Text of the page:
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Calvin and Early Democracy with Dr. Mark Valeri
March 3 @ 7:00 pm - March 6 @ 8:00 pm
This four-part lecture series diverges from a purely critical account by offering a theological story. It explores how Reformed thought informed the ways that English and European settlers understood the colonization of North America, independence from Great Britain, and the meaning of personal freedoms in the American Constitution.
Lecture 1, Thursday, March 3, 7:00-8:00 PM, “Providence and Commerce”
This focuses on the purposes of English settlement in America from the first colonies to the religious revivals of the 1740s. It describes how Reformed ideas of providence shaped free- market perspectives on profits, economic abundance, and trade.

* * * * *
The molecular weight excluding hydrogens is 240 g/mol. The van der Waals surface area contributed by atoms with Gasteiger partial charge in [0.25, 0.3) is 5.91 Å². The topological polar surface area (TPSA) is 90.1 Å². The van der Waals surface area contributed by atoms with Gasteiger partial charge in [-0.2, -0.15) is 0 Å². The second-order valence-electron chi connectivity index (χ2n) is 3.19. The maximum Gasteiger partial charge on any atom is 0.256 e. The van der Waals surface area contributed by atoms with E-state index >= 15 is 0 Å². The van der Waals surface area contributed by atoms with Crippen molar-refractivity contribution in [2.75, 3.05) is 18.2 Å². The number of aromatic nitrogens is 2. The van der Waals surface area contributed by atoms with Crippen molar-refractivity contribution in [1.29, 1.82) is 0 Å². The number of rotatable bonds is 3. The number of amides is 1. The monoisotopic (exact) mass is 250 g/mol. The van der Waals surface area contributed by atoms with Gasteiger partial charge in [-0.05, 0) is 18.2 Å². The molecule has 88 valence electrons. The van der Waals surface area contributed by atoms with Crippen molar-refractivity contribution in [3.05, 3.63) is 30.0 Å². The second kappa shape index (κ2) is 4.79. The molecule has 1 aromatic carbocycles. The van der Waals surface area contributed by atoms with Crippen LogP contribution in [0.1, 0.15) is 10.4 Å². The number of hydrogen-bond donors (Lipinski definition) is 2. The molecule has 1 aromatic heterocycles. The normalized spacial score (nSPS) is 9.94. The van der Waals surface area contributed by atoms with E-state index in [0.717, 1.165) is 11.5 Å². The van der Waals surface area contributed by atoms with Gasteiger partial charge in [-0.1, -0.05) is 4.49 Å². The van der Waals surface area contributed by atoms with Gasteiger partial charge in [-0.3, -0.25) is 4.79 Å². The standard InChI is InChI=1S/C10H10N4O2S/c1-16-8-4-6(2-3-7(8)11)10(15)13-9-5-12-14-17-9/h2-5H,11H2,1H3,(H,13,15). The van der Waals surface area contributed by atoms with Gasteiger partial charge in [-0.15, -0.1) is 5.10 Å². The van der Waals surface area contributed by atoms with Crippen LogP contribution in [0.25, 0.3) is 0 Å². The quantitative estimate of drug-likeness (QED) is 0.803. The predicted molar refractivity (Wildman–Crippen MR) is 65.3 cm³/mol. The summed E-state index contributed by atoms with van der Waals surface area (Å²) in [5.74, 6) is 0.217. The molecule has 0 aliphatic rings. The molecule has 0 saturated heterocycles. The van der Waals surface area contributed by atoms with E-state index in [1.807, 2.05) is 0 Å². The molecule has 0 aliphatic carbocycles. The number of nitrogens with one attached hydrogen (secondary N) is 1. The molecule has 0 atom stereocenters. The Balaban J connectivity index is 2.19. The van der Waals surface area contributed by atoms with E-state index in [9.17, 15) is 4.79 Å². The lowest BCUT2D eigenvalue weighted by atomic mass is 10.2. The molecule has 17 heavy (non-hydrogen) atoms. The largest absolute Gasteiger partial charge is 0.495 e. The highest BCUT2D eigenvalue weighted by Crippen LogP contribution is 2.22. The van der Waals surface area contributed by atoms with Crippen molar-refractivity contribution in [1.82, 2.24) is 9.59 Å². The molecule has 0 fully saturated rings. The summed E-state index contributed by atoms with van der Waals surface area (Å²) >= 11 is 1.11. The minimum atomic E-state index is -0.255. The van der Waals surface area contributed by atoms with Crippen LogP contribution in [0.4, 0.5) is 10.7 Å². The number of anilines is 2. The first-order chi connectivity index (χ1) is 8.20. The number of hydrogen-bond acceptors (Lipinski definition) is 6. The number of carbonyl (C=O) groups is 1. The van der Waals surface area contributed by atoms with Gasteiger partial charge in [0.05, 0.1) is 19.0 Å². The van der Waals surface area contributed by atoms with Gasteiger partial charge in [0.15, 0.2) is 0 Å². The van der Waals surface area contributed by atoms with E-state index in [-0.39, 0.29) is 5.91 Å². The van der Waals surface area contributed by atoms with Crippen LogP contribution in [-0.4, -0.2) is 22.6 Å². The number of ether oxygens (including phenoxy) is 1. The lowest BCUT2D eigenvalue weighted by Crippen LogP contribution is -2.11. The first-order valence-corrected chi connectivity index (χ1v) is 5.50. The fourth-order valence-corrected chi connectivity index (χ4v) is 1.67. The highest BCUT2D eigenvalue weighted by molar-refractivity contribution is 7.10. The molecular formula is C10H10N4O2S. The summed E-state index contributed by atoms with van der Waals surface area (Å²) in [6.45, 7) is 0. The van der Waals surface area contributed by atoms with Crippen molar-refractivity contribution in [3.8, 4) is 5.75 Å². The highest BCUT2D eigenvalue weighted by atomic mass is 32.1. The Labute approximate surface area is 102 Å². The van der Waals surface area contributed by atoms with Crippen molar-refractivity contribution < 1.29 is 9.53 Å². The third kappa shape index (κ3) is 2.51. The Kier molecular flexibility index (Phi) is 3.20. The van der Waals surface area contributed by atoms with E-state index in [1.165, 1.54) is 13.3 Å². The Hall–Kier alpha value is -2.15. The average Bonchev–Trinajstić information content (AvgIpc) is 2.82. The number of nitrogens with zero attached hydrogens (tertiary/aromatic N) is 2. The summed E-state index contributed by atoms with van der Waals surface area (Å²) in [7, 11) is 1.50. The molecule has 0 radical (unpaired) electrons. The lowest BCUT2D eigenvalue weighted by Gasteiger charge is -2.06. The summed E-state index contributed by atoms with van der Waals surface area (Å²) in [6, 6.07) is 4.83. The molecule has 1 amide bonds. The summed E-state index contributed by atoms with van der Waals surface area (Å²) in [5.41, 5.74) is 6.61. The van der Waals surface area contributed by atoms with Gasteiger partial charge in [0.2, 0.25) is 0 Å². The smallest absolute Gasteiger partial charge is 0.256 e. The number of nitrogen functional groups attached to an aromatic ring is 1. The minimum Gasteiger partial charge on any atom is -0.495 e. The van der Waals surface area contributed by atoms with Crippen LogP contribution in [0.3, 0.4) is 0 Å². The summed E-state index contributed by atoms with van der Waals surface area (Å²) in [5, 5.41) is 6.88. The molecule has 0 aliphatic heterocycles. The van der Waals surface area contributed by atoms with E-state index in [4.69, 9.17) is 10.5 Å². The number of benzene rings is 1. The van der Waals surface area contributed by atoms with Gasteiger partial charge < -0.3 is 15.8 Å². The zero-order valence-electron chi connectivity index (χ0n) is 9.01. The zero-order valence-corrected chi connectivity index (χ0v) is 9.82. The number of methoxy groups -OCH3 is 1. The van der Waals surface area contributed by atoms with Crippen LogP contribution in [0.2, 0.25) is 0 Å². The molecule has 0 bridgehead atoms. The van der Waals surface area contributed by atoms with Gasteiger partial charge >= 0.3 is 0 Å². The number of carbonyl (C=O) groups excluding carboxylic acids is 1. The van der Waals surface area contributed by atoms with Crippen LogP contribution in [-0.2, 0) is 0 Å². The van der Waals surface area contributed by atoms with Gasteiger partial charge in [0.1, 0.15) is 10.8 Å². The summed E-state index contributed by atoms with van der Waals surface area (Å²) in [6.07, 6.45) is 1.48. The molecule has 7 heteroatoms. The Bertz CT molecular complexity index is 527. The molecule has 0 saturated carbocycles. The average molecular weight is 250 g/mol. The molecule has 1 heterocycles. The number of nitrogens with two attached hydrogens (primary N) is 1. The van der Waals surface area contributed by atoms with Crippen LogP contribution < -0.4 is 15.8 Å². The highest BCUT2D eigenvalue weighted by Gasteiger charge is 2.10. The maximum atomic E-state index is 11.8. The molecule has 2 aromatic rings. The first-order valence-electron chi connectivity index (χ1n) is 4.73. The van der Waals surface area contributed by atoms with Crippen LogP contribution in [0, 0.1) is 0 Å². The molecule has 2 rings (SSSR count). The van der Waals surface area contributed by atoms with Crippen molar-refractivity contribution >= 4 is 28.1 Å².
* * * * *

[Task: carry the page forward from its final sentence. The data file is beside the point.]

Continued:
Lecture 2, Friday, March 4, 7:00-8:00 PM, “Indigenous Encounters”
This attends to encounters between English settlers and the Native inhabitants of the eastern seaboard of North America, from initial settlements through the American Revolution. It describes how Reformed ideas of humans’ innate moral instincts influenced Presbyterian missionaries who built bridges between Native American and British cultures.
Lecture 3, Saturday, March 5, 7:00-8:00 PM, “Conversion and Revolution”
This lecture concerns Reformed contributions to the American Revolution, 1765 to 1776. It explains how Reformed ideas of conversion, central to Presbyterian piety in this period, legitimated the act of revolution and national independence.
Lecture 4, Sunday, March 6, 9:00-10:00 AM, “Freedom, Slavery, and Law”
This explores the making of the federal Constitution in the context of a slave-holding society, 1776 to 1791. It probes how Reformed ideas of human nature and moral freedom helped to create a language that offered a critique—a potential leverage against—the practice of race- based slavery as protected in the Constitution.